Friday 30th September 2016                 Change text size:

Google takes to the road with prototype of driverless electric car



Robert Scoble  via flickr

Tech giant Google has unveiled the prototype for a new self-driving electric car that it believes could revolutionise mobility and improve safety – despite having no steering wheel or pedals.

Google started the project back in 2008 and although it is still at an early stage, the firm believes it can profoundly change the transport system for the better.

The prototype, which has been tested by the company in California, works with an electric motor and has no steering wheel, accelerator or brake pedal. Thanks to software that works with GPS technology, the car recognises places, people, objects, roadwork and road signs, and can therefore operate without a driver.

It runs at a limited speed of 25mph and has foam bumpers and a flexible windscreen, which are thought to cause the least possible harm to pedestrians in case of an accident. There is also an emergency button that can be pushed by passengers at any time.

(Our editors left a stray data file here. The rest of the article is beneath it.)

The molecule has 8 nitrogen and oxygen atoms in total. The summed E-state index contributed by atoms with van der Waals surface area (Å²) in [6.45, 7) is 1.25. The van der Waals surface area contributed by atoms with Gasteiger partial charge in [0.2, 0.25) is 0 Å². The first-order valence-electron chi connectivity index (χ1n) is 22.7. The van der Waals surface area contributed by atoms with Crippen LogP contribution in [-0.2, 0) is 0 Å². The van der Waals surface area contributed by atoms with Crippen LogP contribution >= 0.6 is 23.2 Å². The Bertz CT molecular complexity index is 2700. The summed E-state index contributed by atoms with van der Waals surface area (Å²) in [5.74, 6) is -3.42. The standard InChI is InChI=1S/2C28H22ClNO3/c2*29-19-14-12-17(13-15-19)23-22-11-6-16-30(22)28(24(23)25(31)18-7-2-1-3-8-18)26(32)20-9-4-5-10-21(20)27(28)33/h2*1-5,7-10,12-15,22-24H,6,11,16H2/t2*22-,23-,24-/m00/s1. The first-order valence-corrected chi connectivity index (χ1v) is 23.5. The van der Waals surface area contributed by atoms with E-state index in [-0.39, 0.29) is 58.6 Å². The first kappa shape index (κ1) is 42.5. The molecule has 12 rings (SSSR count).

Google’s co-founder Sergey Brin said during a conference that the project had the potential of “changing the world for people who are not well-served by transportation today”.

He added, “You’re just sitting there, no steering wheel, no pedals. For me it was very relaxing. In about 10 seconds after getting in, I forgot I was there. It reminded me of catching a chairlift by yourself, a bit of solitude I found really enjoyable”.

The project will be piloted for another two years at least, to improve efficiency and characteristics of the vehicle. However, the company made clear that rather than substitute private cars, the machine could be a shared mean of transportation or eventually replace taxis.

Photo: Robert Scoble  via flickr

Further reading:

The market challenges facing electric motorcycles

Hyundai looks to sustainable transport with Intrado hydrogen car

Campaign seeks to promote sustainable transport in India

Sustainable transport: Exeter to showcase world’s leading green cars

The Guide to Sustainable Transport 2014


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